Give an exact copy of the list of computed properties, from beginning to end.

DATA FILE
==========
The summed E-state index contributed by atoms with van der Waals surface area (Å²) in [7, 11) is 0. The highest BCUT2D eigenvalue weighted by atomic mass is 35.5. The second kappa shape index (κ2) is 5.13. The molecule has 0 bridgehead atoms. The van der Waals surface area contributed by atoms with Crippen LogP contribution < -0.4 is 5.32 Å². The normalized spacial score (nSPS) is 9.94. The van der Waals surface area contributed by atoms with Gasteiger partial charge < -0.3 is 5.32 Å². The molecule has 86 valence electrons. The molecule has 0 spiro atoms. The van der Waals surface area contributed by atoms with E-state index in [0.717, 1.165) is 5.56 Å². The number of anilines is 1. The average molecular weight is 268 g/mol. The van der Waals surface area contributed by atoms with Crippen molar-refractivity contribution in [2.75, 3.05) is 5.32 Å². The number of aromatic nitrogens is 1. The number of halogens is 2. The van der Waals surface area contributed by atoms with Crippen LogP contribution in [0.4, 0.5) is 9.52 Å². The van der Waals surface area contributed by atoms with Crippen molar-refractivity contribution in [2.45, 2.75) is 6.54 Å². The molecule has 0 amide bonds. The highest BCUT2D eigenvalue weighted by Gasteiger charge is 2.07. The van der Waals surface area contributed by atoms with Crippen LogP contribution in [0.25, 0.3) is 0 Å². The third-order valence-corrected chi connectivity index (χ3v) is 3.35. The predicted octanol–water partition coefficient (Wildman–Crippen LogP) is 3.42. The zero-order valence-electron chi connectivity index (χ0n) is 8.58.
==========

The summed E-state index contributed by atoms with van der Waals surface area (Å²) in [7, 11) is 0. The highest BCUT2D eigenvalue weighted by atomic mass is 35.5. The second kappa shape index (κ2) is 5.13. The molecule has 0 bridgehead atoms. The van der Waals surface area contributed by atoms with Crippen LogP contribution < -0.4 is 5.32 Å². The normalized spacial score (nSPS) is 9.94. The van der Waals surface area contributed by atoms with Gasteiger partial charge < -0.3 is 5.32 Å². The molecule has 86 valence electrons. The molecule has 0 spiro atoms. The van der Waals surface area contributed by atoms with E-state index in [0.717, 1.165) is 5.56 Å². The number of anilines is 1. The average molecular weight is 268 g/mol. The van der Waals surface area contributed by atoms with Crippen molar-refractivity contribution in [2.75, 3.05) is 5.32 Å². The number of aromatic nitrogens is 1. The number of halogens is 2. The van der Waals surface area contributed by atoms with Crippen LogP contribution in [0.4, 0.5) is 9.52 Å². The van der Waals surface area contributed by atoms with Crippen molar-refractivity contribution in [2.45, 2.75) is 6.54 Å². The molecule has 0 amide bonds. The highest BCUT2D eigenvalue weighted by Gasteiger charge is 2.07. The van der Waals surface area contributed by atoms with Crippen LogP contribution in [0.25, 0.3) is 0 Å². The third-order valence-corrected chi connectivity index (χ3v) is 3.35. The predicted octanol–water partition coefficient (Wildman–Crippen LogP) is 3.42. The zero-order valence-electron chi connectivity index (χ0n) is 8.58.